"Don't Ask Don't Tell" wasn't cold in its grave before Obama administration lawyers were in court opposing giving full severance pay to service members honorably discharged under the policy. The American Civil Liberties Union filed the case on behalf of 142 people discharged under the policy since 2005, reports the New York Times. Under a policy introduced in 1991, service members discharged for homosexuality received only half the severance pay of those involuntary discharged for other reasons.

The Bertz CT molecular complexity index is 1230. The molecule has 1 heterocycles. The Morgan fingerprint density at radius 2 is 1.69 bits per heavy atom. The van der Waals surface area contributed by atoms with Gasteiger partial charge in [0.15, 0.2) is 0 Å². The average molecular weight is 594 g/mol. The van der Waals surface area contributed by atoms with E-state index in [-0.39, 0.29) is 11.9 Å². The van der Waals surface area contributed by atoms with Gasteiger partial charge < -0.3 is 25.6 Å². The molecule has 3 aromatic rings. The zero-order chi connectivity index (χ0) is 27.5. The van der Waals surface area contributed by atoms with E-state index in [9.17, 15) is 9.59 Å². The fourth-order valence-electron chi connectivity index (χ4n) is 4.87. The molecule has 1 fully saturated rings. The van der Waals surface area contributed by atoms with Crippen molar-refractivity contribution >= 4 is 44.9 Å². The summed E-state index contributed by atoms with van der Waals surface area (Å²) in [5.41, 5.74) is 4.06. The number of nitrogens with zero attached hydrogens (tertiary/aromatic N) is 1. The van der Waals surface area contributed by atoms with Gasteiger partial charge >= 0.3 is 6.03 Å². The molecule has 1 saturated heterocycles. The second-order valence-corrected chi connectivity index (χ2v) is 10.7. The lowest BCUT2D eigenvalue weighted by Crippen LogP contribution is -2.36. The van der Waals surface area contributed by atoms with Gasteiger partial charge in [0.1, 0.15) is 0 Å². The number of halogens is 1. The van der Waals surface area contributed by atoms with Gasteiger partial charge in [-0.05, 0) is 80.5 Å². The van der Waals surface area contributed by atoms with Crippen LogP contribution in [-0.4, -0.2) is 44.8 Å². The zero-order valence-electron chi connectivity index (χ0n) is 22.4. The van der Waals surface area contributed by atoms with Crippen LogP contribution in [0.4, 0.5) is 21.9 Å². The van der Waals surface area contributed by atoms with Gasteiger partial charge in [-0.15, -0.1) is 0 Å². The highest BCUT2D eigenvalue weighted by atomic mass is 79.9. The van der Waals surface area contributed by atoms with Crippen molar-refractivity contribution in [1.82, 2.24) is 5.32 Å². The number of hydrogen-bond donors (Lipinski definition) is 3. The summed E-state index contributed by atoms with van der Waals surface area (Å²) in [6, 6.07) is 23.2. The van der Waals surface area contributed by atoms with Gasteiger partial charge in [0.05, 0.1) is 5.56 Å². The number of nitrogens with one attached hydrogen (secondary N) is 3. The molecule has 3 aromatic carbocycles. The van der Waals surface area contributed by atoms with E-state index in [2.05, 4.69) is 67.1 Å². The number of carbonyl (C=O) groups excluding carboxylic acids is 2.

The lead plaintiff is a former Air Force staff sergeant who was discharged after nine years of service when a civilian base employee spotted him kissing his boyfriend on the cheek in a car 10 miles from base. He was paid $12,351 instead of the $25,702 he expected after his discharge. At a hearing yesterday, the judge wondered why the government is refusing to pay up. "Your timing is exquisite—two days after the policy goes into effect eliminating ‘Don’t Ask, Don’t tell,’ here we are,” she said. “I would consider this to be an unenviable argument to have at this time." (Read more US military stories.)